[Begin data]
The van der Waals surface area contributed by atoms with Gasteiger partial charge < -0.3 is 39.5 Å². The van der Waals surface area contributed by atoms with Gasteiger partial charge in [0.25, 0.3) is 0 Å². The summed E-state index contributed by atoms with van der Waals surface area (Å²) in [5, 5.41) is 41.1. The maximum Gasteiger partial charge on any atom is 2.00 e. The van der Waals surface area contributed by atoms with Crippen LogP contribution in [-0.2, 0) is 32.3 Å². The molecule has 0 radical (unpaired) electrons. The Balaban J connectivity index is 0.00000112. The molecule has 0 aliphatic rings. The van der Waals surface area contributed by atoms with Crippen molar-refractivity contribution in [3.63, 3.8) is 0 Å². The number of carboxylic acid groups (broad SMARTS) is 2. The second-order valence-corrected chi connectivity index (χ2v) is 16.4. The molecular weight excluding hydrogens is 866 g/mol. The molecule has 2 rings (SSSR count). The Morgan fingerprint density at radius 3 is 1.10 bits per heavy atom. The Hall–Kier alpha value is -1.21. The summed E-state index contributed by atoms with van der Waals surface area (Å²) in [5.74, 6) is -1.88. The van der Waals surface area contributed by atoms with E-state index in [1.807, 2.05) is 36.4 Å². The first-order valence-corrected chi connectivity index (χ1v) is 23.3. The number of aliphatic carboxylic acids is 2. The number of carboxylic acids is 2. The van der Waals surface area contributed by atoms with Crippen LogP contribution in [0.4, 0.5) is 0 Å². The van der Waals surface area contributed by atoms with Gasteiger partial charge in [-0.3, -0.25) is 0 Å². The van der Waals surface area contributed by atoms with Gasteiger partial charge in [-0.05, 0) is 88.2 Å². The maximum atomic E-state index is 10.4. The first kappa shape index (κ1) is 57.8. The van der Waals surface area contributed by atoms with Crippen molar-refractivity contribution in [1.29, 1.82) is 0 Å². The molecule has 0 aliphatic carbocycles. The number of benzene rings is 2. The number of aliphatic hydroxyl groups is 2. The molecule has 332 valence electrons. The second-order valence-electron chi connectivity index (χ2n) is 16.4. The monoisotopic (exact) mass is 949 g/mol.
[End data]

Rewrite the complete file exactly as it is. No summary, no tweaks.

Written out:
The van der Waals surface area contributed by atoms with Gasteiger partial charge < -0.3 is 39.5 Å². The van der Waals surface area contributed by atoms with Gasteiger partial charge in [0.25, 0.3) is 0 Å². The summed E-state index contributed by atoms with van der Waals surface area (Å²) in [5, 5.41) is 41.1. The maximum Gasteiger partial charge on any atom is 2.00 e. The van der Waals surface area contributed by atoms with Crippen LogP contribution in [-0.2, 0) is 32.3 Å². The molecule has 0 radical (unpaired) electrons. The Balaban J connectivity index is 0.00000112. The molecule has 0 aliphatic rings. The van der Waals surface area contributed by atoms with Crippen molar-refractivity contribution in [3.63, 3.8) is 0 Å². The number of carboxylic acid groups (broad SMARTS) is 2. The second-order valence-corrected chi connectivity index (χ2v) is 16.4. The molecular weight excluding hydrogens is 866 g/mol. The molecule has 2 rings (SSSR count). The Morgan fingerprint density at radius 3 is 1.10 bits per heavy atom. The Hall–Kier alpha value is -1.21. The summed E-state index contributed by atoms with van der Waals surface area (Å²) in [5.74, 6) is -1.88. The van der Waals surface area contributed by atoms with E-state index in [1.807, 2.05) is 36.4 Å². The first-order valence-corrected chi connectivity index (χ1v) is 23.3. The number of aliphatic carboxylic acids is 2. The number of carboxylic acids is 2. The van der Waals surface area contributed by atoms with Crippen LogP contribution in [0.4, 0.5) is 0 Å². The van der Waals surface area contributed by atoms with Gasteiger partial charge in [-0.3, -0.25) is 0 Å². The van der Waals surface area contributed by atoms with Gasteiger partial charge in [-0.05, 0) is 88.2 Å². The maximum atomic E-state index is 10.4. The first kappa shape index (κ1) is 57.8. The van der Waals surface area contributed by atoms with Crippen molar-refractivity contribution in [1.29, 1.82) is 0 Å². The molecule has 0 aliphatic carbocycles. The number of benzene rings is 2. The number of aliphatic hydroxyl groups is 2. The molecule has 332 valence electrons. The second-order valence-electron chi connectivity index (χ2n) is 16.4. The monoisotopic (exact) mass is 949 g/mol.